Masami Teraoka has a problem with the Vatican. And if you want to see exactly how much of a problem, you should go down to (Art) Amalgamated for Masami Teraoka: Cloisters Inquisition, open until October 24, 2012.
Teraoka was born in Japan, earned a B.F.A. and M.A. at Otis Art Institute in California, and now lives and works in Hawaii. His is an oeuvre steeped in art history. The earliest works on view in this retrospective survey, which features “a tightly curated selection of works highlighting selected points in Teraoka’s artistic career,” are in the Ukiyo-e or “Pictures of the Floating World” tradition. These painstaking and exquisitely executed woodcut prints feature conventional figures in unconventional ways. A geisha uses her teeth to rip open a condom wrapper. A woman feasts wildly upon an ice cream cone. Comprehension of these works involves a gap between the cursory glance, confirming the style and medium, and then the surfacing incongruities: “That Ukiyo-e woman is eating a McDonald’s burger!” Teraoka’s work is most effective in these first moments, as expectations are not merely challenged but shattered. He is not an artist of subtlety, Teraoka.
A more recent body of work inhabits the style of medieval and Renaissance panel painting, especially of the altar format. It is this work that takes direct aim at the Catholic Church, scrupulously perverting its own religious iconography. And that is precisely the point. Teraoka reacts with outrage to the recent conduct of the institution, including its handling of child molestation and its treatment of females and female sexuality. The anger at injustice conveyed through these paintings fairly blisters. In the tradition of the best political cartoons and caricature, Teraoka skewers the clergy as wanton, gluttonous, privileged profligates.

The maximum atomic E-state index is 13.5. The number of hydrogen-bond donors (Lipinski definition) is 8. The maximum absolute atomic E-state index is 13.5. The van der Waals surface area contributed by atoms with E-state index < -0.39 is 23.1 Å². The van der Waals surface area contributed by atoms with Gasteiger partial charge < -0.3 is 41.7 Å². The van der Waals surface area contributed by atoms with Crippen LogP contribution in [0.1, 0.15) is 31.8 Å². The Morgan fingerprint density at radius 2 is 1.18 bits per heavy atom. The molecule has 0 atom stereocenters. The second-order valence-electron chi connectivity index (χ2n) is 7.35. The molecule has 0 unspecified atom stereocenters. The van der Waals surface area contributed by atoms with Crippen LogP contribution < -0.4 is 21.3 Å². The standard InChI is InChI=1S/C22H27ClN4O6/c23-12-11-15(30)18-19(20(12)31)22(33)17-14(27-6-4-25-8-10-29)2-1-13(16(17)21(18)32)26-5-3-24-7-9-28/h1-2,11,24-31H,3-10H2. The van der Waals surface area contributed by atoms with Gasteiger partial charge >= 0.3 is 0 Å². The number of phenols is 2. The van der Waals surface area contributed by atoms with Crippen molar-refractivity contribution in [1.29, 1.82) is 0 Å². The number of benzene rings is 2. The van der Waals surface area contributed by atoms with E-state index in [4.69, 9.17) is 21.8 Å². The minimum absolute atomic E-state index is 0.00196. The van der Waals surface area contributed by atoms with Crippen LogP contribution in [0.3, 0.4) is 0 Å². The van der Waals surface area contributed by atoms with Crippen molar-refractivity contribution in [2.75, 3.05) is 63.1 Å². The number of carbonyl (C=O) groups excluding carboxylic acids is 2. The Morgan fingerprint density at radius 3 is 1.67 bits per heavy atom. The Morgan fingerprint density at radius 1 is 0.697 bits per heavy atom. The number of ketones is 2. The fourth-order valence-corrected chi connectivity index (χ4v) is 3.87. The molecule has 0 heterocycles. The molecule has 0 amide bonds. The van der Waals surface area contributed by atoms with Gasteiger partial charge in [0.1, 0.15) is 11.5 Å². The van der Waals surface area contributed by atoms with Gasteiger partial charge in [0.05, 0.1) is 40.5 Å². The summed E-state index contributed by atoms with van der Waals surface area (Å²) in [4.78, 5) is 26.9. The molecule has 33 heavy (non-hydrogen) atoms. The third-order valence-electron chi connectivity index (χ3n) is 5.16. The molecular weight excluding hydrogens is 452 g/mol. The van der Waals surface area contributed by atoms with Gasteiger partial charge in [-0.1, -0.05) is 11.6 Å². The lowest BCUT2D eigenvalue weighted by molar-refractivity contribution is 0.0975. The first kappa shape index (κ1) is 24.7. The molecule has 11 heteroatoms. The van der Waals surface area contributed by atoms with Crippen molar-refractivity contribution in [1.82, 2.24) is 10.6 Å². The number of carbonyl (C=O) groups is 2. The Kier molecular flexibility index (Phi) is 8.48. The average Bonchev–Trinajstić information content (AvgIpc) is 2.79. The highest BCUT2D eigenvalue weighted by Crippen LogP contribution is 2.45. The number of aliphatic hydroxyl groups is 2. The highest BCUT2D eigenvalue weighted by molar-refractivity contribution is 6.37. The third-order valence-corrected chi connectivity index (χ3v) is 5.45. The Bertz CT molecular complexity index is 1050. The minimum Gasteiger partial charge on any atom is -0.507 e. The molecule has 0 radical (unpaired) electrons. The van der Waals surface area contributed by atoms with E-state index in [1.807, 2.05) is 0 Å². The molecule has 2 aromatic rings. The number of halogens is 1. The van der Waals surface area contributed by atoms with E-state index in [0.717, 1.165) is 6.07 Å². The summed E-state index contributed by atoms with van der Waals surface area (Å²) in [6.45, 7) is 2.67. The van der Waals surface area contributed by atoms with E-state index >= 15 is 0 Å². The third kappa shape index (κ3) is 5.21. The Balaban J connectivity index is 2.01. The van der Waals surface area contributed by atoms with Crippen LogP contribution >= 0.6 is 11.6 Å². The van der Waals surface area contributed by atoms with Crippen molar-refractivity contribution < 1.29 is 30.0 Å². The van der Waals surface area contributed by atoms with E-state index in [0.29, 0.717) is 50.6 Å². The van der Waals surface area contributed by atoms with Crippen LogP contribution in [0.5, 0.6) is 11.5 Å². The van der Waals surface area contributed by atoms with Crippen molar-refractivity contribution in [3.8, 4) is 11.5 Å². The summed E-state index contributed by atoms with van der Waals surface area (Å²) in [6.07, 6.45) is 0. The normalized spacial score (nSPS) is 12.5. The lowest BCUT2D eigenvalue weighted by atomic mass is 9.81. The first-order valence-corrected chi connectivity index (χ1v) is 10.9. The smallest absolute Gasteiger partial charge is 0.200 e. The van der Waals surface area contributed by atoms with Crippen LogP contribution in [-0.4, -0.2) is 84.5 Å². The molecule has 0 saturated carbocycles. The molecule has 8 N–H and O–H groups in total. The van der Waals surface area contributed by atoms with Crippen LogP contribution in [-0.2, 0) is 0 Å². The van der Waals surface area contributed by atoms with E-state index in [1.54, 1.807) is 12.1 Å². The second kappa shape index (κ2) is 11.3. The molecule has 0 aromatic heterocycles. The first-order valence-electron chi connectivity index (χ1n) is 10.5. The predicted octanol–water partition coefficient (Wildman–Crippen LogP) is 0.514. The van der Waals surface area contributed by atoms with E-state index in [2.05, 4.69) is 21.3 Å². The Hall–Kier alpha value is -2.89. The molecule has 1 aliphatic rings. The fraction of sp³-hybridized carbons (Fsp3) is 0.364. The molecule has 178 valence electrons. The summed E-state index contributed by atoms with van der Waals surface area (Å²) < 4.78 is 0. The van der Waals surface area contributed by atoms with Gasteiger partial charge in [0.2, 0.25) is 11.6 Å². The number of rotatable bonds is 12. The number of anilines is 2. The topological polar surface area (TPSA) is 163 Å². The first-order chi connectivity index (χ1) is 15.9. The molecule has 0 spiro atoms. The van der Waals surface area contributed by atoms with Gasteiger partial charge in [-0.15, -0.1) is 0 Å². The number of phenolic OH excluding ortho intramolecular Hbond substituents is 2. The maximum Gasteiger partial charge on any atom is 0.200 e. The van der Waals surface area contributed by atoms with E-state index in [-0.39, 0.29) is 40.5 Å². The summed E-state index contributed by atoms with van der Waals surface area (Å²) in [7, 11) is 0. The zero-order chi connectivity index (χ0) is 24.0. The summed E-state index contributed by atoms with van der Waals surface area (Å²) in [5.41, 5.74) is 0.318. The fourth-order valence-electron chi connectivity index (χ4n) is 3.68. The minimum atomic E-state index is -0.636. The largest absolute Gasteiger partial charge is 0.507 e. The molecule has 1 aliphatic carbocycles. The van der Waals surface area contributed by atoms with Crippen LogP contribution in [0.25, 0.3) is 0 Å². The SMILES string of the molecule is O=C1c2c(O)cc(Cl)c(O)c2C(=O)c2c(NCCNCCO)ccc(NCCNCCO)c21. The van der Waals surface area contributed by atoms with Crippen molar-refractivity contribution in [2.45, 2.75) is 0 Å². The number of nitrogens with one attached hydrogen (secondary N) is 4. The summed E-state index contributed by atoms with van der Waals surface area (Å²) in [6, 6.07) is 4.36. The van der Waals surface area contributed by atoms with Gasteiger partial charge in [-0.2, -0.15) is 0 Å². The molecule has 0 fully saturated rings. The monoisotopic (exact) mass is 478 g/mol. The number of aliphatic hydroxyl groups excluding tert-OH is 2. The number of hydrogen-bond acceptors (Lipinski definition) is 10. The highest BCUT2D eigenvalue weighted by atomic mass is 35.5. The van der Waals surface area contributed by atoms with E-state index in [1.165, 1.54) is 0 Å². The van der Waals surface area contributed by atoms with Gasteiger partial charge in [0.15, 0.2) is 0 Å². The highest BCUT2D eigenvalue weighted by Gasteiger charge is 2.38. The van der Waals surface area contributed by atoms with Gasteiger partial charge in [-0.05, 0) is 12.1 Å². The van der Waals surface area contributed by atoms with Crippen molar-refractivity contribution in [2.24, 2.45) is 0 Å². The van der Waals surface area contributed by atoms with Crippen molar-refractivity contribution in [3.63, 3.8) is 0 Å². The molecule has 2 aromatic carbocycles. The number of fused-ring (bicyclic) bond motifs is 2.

While political and social art go in and out of fashion, there is no arguing with the fact that the Catholic Church has done extensive damage and continues to fight against many ideals that the artist and others, including myself, treasure. Teraoka has directed the church’s own teachings back against itself in the Dantean fashion of contrapasso, condemning its wickedness within its own narrative. He invokes Christian symbols such as snakes and hellfire, and exposes the clergy’s hypocrisy the same way Jesus once did to the Pharisees.
One can’t help but be moved by Teraoka’s work. It is impassioned and righteously furious, and the artist has been committed to social and ethical issues throughout his career including gay rights, American globalization, and censorship. Yet the altarpiece series exposes a kink in his approach. The priests are punished with their own theology, in the style of their own liturgical arts, but the fundamental assumptions are not overturned. At a certain point the circularity started to feel stagnant, and I longed for a breath of fresh air. The Ukiyo-e paintings provided relief through humor, the unexpected, and the clever juxtaposition of coyness and explicitness. The altarpieces, a didactic art form in their own right, are less tempered, and provide little space for reflection except along the very specifically mapped sentiments the artist has provided. I’m sure that Teraoka and I could have a conversation about some of the Catholic Church’s history that would proceed amiably and with a majority of overlap, but these paintings aren’t talking to me, they’re shouting. And I don’t enjoy reading emails written in uppercase.
Get in touch with the author at @kaygegay.